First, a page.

A critical guide to the week's videos
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Indy Lifestyle Online
Get an eyeful of suburban malaise in Paul Hill's Boston Kickout (18) First Independent, 3 Mar, this week. Set in a decidedly unsunny Stevenage, it's a scabrous look at what it means to grow up in a hopeless concrete commuter town. Violence, drug abuse and alcoholism are the pastimes of Hill's set of disaffected teenagers, and while the plot and direction sometimes feel a little derivative, the young cast can't be faulted.

If all that urban angst has you reaching for a Mills and Boon, why not rent a superior slice of romantic escapism in the form of Stealing Beauty (15) Fox Guild, 3 Mar. Set in lush Tuscan countryside, this picture-postcard of a film is something of a holiday for director Bernardo Bertolucci after his weighty oriental trilogy - The Last Emperor, The Sheltering Sky and Little Buddha. The movie follows the fate of a young American woman (the nubile Liv Taylor, above) who arrives at the idyllic Italian villa of some ex-pat friends, upsets the equilibrium of the clique and loses her virginity to one of many hopeful contenders. What is really enjoyable about the film, however, is not its scanty plot, or the prospect of Taylor in scanty summer outfits, but lyrical camera work, great ensemble performances and a grunge soundtrack, which, heard through the ears of the young heroine, makes a nice counterpoint to the tourist-brochure images.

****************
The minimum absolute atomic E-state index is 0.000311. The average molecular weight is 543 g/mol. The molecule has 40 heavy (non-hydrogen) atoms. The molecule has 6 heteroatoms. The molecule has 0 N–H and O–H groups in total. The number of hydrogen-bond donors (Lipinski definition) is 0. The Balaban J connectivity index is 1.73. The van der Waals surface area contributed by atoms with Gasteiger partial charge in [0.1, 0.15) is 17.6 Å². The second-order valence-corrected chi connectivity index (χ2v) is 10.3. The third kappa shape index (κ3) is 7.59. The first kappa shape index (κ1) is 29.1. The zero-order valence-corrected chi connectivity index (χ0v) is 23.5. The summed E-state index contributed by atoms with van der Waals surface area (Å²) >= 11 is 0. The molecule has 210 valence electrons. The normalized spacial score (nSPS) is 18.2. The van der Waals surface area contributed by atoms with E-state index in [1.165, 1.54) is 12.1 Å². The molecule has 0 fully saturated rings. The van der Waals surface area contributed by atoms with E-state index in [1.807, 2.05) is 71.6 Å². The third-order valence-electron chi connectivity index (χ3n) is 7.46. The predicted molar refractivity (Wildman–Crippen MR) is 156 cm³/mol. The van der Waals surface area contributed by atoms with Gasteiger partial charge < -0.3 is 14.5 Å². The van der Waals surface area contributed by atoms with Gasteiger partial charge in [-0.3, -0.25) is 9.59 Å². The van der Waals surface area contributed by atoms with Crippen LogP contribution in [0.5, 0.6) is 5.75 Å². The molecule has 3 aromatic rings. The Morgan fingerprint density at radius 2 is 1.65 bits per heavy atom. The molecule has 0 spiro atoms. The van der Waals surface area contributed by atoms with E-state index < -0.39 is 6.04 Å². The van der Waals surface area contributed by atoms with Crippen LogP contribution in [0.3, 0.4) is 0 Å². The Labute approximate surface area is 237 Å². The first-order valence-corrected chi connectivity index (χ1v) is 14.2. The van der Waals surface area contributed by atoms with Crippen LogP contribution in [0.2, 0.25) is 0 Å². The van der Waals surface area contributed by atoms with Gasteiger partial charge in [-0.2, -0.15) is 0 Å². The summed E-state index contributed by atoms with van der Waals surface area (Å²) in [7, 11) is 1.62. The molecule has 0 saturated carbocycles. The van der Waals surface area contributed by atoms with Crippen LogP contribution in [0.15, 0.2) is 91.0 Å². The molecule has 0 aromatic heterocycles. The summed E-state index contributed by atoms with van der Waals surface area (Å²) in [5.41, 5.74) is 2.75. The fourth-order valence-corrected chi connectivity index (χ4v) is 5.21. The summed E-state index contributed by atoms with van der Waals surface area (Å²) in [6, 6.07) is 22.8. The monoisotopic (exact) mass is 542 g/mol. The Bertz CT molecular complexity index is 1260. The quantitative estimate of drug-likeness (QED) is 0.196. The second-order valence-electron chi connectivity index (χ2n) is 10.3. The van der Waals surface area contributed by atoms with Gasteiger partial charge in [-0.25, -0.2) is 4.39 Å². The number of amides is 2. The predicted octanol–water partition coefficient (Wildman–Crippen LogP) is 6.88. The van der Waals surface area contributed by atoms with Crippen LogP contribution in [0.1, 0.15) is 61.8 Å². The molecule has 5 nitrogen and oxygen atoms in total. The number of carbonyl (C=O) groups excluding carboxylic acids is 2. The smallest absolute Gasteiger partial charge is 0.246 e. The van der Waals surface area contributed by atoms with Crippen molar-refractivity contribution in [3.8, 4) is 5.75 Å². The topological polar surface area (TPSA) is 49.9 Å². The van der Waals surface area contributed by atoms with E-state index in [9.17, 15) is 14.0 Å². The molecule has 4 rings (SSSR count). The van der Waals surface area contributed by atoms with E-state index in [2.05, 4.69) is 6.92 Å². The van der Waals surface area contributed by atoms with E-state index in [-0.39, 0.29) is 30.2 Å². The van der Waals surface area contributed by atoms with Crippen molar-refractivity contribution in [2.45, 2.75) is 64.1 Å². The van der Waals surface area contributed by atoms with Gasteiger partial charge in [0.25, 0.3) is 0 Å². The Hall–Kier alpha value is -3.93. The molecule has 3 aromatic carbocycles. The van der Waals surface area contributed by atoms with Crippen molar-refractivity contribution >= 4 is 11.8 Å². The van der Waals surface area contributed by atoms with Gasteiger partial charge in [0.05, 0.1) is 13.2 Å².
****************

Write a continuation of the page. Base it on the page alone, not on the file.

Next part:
Two blockbusting action movies, of very different sensibilities, got lost in a glut of good releases last week: Eraser (18) Warner, out now and The Hunchback of Notre Dame (U) Buena Vista, out now. The first stars Schwarzenegger in the familiar role of robotic hero, protecting the government's precious charges in the witness protection programme. Needless to say, this involves more than door-stepping in a bullet-proof vest. Pumped-up with all the usual action and testosterone, the film sees Arnie leaping from the sky and grappling alligators in New York Zoo - a sequence which has him deliver one of his wonderfully pre- programmed gags as he dispatches the beasts: "You're luggage". The second is Disney's darkest cartoon yet, a Gothic romance worth seeing purely for the gorgeously detailed animation, which conjures a vertiginous cathedral from nothing but a few deft lines.

Liese Spencer